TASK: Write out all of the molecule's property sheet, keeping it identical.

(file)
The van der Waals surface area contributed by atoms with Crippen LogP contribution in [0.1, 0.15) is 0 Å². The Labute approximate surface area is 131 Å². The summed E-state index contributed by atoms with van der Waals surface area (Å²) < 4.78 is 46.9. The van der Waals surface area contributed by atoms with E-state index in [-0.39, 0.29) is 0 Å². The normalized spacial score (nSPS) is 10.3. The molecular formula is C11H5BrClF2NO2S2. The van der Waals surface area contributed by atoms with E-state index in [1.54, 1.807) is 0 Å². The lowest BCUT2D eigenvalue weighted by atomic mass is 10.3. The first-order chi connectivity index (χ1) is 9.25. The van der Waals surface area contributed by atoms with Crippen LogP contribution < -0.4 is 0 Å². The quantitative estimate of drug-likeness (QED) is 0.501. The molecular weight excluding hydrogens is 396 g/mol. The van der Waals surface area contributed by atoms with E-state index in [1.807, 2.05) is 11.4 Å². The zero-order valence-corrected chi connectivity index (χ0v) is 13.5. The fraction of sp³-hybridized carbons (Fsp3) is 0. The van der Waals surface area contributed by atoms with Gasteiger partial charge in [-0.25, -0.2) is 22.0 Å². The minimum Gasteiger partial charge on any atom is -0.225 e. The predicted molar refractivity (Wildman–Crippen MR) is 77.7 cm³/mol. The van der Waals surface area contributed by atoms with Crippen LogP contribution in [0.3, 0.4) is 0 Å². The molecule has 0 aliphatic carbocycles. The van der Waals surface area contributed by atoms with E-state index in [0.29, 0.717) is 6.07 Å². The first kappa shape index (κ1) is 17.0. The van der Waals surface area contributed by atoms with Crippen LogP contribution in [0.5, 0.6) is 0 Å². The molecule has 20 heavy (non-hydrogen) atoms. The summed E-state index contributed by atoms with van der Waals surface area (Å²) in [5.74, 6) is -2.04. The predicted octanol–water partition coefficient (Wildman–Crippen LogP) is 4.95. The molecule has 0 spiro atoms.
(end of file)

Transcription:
The van der Waals surface area contributed by atoms with Crippen LogP contribution in [0.1, 0.15) is 0 Å². The Labute approximate surface area is 131 Å². The summed E-state index contributed by atoms with van der Waals surface area (Å²) < 4.78 is 46.9. The van der Waals surface area contributed by atoms with E-state index in [-0.39, 0.29) is 0 Å². The normalized spacial score (nSPS) is 10.3. The molecular formula is C11H5BrClF2NO2S2. The van der Waals surface area contributed by atoms with E-state index in [1.54, 1.807) is 0 Å². The lowest BCUT2D eigenvalue weighted by atomic mass is 10.3. The first-order chi connectivity index (χ1) is 9.25. The van der Waals surface area contributed by atoms with Crippen LogP contribution < -0.4 is 0 Å². The quantitative estimate of drug-likeness (QED) is 0.501. The molecular weight excluding hydrogens is 396 g/mol. The van der Waals surface area contributed by atoms with E-state index in [1.807, 2.05) is 11.4 Å². The zero-order valence-corrected chi connectivity index (χ0v) is 13.5. The fraction of sp³-hybridized carbons (Fsp3) is 0. The van der Waals surface area contributed by atoms with Gasteiger partial charge in [-0.25, -0.2) is 22.0 Å². The minimum Gasteiger partial charge on any atom is -0.225 e. The predicted molar refractivity (Wildman–Crippen MR) is 77.7 cm³/mol. The van der Waals surface area contributed by atoms with Crippen LogP contribution in [0.3, 0.4) is 0 Å². The molecule has 0 aliphatic carbocycles. The van der Waals surface area contributed by atoms with E-state index in [0.29, 0.717) is 6.07 Å². The first kappa shape index (κ1) is 17.0. The van der Waals surface area contributed by atoms with Crippen LogP contribution in [0.5, 0.6) is 0 Å². The molecule has 20 heavy (non-hydrogen) atoms. The summed E-state index contributed by atoms with van der Waals surface area (Å²) in [5.74, 6) is -2.04. The predicted octanol–water partition coefficient (Wildman–Crippen LogP) is 4.95. The molecule has 0 spiro atoms.